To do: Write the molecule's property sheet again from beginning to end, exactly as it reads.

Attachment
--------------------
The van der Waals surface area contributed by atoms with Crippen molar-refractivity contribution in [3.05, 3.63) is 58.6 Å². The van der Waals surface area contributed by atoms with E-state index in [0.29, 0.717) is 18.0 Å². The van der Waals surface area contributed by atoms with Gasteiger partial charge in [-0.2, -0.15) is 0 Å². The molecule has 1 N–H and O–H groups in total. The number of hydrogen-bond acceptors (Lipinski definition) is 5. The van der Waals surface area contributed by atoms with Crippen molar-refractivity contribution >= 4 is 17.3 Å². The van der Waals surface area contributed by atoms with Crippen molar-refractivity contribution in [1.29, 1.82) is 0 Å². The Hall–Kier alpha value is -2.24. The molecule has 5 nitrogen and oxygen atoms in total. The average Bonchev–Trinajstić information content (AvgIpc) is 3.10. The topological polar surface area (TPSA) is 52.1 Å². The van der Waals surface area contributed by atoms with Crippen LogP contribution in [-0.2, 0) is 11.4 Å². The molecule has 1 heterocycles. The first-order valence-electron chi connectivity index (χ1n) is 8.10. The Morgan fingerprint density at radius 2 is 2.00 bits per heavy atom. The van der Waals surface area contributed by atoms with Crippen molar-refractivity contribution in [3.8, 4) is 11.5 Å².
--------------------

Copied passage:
The van der Waals surface area contributed by atoms with Crippen molar-refractivity contribution in [3.05, 3.63) is 58.6 Å². The van der Waals surface area contributed by atoms with E-state index in [0.29, 0.717) is 18.0 Å². The van der Waals surface area contributed by atoms with Gasteiger partial charge in [-0.2, -0.15) is 0 Å². The molecule has 1 N–H and O–H groups in total. The number of hydrogen-bond acceptors (Lipinski definition) is 5. The van der Waals surface area contributed by atoms with Crippen molar-refractivity contribution >= 4 is 17.3 Å². The van der Waals surface area contributed by atoms with Crippen molar-refractivity contribution in [1.29, 1.82) is 0 Å². The Hall–Kier alpha value is -2.24. The molecule has 5 nitrogen and oxygen atoms in total. The average Bonchev–Trinajstić information content (AvgIpc) is 3.10. The topological polar surface area (TPSA) is 52.1 Å². The van der Waals surface area contributed by atoms with Crippen LogP contribution in [-0.2, 0) is 11.4 Å². The molecule has 1 heterocycles. The first-order valence-electron chi connectivity index (χ1n) is 8.10. The Morgan fingerprint density at radius 2 is 2.00 bits per heavy atom. The van der Waals surface area contributed by atoms with Crippen molar-refractivity contribution in [3.8, 4) is 11.5 Å².